What do you do when an adult loved one starts having trouble managing their affairs? Oftentimes, as they get older, our parents, grandparents, family or friends begin to lose their ability to competently manage their money and property. Sometimes unscrupulous persons take advantage of the elderly and improperly take their money. The elderly and disabled may also get confused about or not understand their medical or other health care needs. All of these situations may be due to physical or mental ailments such as Alzheimer’s disease, dementia, illness or injury.
Those who have properly planned for these situations have a General Durable Power of Attorney and an Advanced Healthcare Directive or Medical Power of Attorney naming the person or persons they want to make decisions for them regarding their finances and health care in case they become unable to do so themselves. (See Estate Planning page to learn more about this.) However, many people fail to plan in these regards, or the planning they have done is outdated or incomplete.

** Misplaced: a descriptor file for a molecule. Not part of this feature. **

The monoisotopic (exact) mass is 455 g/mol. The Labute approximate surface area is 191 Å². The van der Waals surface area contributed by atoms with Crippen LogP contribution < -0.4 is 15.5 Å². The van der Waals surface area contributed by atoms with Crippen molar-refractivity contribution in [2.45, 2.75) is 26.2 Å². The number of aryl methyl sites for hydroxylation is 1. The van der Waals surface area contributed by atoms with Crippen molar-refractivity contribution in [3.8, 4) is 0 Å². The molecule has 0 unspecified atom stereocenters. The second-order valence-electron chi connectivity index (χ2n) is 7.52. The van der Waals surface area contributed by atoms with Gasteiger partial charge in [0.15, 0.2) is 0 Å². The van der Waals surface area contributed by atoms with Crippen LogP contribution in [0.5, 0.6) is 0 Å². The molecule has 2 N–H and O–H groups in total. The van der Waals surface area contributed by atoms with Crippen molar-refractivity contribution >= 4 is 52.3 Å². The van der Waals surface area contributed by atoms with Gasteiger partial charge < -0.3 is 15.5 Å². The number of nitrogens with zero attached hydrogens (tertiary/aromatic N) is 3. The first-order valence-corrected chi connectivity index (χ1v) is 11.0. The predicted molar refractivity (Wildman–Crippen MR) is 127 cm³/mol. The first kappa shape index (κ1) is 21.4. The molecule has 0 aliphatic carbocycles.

If you have a loved one who needs assistance to manage their affairs, you may wish to consult with me regarding the filing of a Guardianship Petition. Through a Guardianship Petition, you can be designated by the Court to act as a disabled person’s Guardian to make financial and/or medical decisions for them.
A Guardianship should not be undertaken lightly. Good legal advice is essential in this process. The legal proceedings and compliance with the Court’s rules regarding Guardianships can be confusing and complicated. Sometimes disputes arise between family members as to who should be the Guardian of a loved one. A Guardianship carries with it a lot of duties and responsibilities for the Guardian, and it is overseen by the Court. However, knowing that a disabled loved one’s finances and medical care are being managed by someone with their best interests at heart can give families a lot of peace of mind.